THE AIRPORTS

NORTHERN CALIFORNIA

SACRAMENTO

SMF 

The State of California, capital city location, Sacramento is located within the center of the states Central Valley. Commercial air service started in the 1930s when Sacramento Municipal Airport opened just south of the city.


May 1968
Skymark Airlines was a small regional airline started in February 1968 to provide a "commuter" service for cities in the north and central valley areas of California. Although based in Sacramento, the airline focused its services from a San Francisco "hub" with flights to six cities using the de Havilland DHC-6 Twin Otter. Sacramento had flights to South Lake Tahoe, Bakersfield, Oakland and Chico which provided feeder service for main-line flights at the airport. Only after a year after starting service, Skymark was purchased by Long Beach based Aero Commuter and was eventually absorbed into the Golden West Airlines banner in 1969. Parked on the tarmac and awaiting passengers for another local flight is N950SM, a de Havilland DHC-6-100 Twin Otter, delivered to Skymark Airlines in December 1967.

 

 

August 1977
Swift Aire was established in 1969, as a local commuter to provide service from San Luis Obispo, California when services to the airport were reduced by regional carrier Airwest. Early service connected San Luis Obispo with Sacramento via San Jose and was flown with a Piper Navajo aircraft. Realizing the need for increased passenger capacity a few years later, the airline settled on purchasing two used de Havilland Riley Heron four-engined airplanes with a capacity of 15 passengers. The two planes were delivered in late 1970 with services starting in February 1971, and brought a new level of comfort and service to the airline, including the introduction of their first flight attendants. Parked on the ramp, awaiting a southbound flight later in the day is N416SA, a de Havilland DH.114 Riley Heron.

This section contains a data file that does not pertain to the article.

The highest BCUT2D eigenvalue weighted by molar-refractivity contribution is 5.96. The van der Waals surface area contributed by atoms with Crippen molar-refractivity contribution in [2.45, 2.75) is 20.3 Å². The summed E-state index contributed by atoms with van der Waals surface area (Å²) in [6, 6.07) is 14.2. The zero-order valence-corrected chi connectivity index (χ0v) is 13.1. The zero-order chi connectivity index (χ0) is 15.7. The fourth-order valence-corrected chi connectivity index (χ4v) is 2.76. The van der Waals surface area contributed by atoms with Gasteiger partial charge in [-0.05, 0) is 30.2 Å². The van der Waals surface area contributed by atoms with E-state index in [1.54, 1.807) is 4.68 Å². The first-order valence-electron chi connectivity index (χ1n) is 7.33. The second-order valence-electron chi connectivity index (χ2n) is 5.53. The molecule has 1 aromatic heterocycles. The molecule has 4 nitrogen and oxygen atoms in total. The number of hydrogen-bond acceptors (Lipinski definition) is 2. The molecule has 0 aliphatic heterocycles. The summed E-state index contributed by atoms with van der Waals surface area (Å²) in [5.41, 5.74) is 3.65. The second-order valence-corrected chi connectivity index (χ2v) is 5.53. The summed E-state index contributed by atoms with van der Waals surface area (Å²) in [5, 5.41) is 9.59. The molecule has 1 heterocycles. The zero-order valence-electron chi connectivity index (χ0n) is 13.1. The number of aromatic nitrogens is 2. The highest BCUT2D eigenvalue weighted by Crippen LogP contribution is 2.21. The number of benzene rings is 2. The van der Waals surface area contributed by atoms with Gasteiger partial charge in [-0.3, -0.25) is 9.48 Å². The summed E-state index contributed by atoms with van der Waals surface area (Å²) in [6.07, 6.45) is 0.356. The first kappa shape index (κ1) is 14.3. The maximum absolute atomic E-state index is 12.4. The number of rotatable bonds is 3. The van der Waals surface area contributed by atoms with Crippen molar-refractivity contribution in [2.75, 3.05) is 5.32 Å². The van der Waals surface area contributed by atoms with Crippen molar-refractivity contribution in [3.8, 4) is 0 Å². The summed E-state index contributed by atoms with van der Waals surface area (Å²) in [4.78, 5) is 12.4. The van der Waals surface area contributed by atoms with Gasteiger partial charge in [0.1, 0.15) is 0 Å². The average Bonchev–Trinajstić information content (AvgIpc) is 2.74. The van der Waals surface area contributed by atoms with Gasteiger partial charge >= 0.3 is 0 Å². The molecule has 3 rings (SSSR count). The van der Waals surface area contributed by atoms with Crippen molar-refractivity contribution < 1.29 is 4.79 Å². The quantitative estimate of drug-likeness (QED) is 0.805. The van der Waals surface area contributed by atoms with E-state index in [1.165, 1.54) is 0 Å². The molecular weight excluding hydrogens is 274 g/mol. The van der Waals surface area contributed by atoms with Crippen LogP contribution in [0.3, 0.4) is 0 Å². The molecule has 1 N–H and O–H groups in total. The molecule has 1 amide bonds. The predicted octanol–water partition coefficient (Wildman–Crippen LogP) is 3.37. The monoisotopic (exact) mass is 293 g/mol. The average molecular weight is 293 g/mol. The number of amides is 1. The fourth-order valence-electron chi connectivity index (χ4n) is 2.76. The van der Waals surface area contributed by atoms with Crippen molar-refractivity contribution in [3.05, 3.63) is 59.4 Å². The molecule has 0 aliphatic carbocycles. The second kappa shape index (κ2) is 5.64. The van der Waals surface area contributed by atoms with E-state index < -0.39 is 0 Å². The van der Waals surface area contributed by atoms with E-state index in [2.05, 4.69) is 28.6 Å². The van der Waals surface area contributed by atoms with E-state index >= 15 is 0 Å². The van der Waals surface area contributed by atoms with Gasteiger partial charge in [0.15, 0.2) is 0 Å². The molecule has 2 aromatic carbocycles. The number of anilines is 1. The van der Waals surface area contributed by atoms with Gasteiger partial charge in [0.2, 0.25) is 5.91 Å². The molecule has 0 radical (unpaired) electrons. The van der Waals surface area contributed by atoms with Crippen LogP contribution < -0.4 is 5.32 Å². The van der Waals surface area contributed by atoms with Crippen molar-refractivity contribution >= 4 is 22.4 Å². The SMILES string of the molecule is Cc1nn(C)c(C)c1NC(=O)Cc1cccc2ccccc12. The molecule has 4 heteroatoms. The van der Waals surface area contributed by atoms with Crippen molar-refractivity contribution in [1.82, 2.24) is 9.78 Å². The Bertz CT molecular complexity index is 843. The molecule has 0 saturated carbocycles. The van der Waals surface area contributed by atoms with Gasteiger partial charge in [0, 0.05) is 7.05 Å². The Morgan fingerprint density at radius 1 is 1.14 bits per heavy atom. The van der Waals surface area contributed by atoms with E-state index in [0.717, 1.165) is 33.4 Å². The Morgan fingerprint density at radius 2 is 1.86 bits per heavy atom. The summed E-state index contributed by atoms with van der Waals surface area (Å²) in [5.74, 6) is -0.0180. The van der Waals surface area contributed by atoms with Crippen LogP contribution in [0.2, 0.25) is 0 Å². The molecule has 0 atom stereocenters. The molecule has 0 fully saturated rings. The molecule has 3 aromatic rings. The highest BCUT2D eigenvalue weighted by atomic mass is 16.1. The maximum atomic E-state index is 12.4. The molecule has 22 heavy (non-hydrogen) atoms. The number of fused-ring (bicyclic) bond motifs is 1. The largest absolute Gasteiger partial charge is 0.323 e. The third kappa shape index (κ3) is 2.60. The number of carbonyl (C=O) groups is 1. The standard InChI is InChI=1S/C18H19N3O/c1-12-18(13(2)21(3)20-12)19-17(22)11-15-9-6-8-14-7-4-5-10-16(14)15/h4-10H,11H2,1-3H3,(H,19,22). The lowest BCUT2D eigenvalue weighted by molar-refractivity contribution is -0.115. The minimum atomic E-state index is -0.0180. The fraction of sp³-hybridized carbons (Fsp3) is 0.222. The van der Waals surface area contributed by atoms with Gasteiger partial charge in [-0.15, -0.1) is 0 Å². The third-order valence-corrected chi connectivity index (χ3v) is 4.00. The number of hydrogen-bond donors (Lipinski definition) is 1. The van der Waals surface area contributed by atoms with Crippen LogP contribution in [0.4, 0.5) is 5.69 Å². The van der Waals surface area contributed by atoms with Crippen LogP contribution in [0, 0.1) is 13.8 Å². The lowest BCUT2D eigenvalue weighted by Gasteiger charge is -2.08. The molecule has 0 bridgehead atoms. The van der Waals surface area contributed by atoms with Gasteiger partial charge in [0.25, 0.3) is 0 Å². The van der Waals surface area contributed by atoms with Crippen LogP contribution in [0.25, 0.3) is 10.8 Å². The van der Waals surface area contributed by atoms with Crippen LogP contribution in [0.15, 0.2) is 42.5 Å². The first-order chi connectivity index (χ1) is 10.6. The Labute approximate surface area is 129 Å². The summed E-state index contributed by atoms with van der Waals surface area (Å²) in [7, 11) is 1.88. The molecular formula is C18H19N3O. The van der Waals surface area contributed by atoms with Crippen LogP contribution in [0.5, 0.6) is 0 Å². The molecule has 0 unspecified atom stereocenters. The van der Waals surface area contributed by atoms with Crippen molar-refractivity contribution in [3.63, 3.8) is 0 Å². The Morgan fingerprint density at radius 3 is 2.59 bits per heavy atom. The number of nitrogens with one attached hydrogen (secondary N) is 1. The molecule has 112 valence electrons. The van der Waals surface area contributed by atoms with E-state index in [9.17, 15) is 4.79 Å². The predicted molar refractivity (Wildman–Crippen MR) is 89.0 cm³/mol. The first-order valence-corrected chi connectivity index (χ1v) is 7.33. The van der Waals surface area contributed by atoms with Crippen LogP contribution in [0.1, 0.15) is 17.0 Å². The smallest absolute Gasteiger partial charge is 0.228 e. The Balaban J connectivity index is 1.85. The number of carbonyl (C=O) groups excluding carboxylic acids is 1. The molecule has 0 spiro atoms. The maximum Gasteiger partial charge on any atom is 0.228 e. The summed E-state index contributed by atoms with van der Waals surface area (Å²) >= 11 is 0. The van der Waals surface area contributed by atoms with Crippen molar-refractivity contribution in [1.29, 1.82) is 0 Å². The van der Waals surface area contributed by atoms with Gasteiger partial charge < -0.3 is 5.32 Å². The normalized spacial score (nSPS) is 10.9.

August 1977
As Swift Aire continued to grow they added better equipment was needed to compete with other commuter and regional carriers on similar routes. To handle more passengers and longer flight segments, the company purchased the rather unique Aerospatiale high-winged turbo-prop. With a passenger capacity of 26, the plane was able to easily cover some of the longer routes in the system including San Luis Obispo-Los Angeles, San Luis Obispo-San Jose, and Sacramento-Fresno. Seen starting her engines and getting ready to depart the ramp in the "new" Swift Aire color scheme is N419SA, an Aerospatial Nord.262A.

 

 
August 1977*
One of the more unique visitors to the Sacramento International Airport was the VIP version of the DC-9 used by Vice President Walter Mondale at the time. The United States Air Force VC-9, was operated by the 89th Military Airlift Wing based at Andrews Air Force base in Maryland and used for executive transport. When operating with the Vice President on board the aircraft had the familiar call sign Air Force 2. Parked on the ramp during a visit by Mondale to the Sacramento area is USAF 31681, a Douglas VC-9C (DC-9-32), delivered new to the Air Force on February 21, 1975.

 

 

March 1978
Western Airlines started service to Sacramento in May 1962 with non-stop flights to Los Angeles using a Lockheed Electra. Over the next ten years, the airline expanded routes from the airport and introduced jet services. By 1978, Western had flights from Sacramento to Los Angeles, Ontario, Salt Lake City, and Seattle using a mixed fleet of both the Boeing 727 and 737 equipment. Taxiing up to the passenger terminal in the 70s era "Swizzle Stick" scheme is N2826W, a Boeing 727-247, delivered new to the airline on May 24, 1977.

 

 

April 1978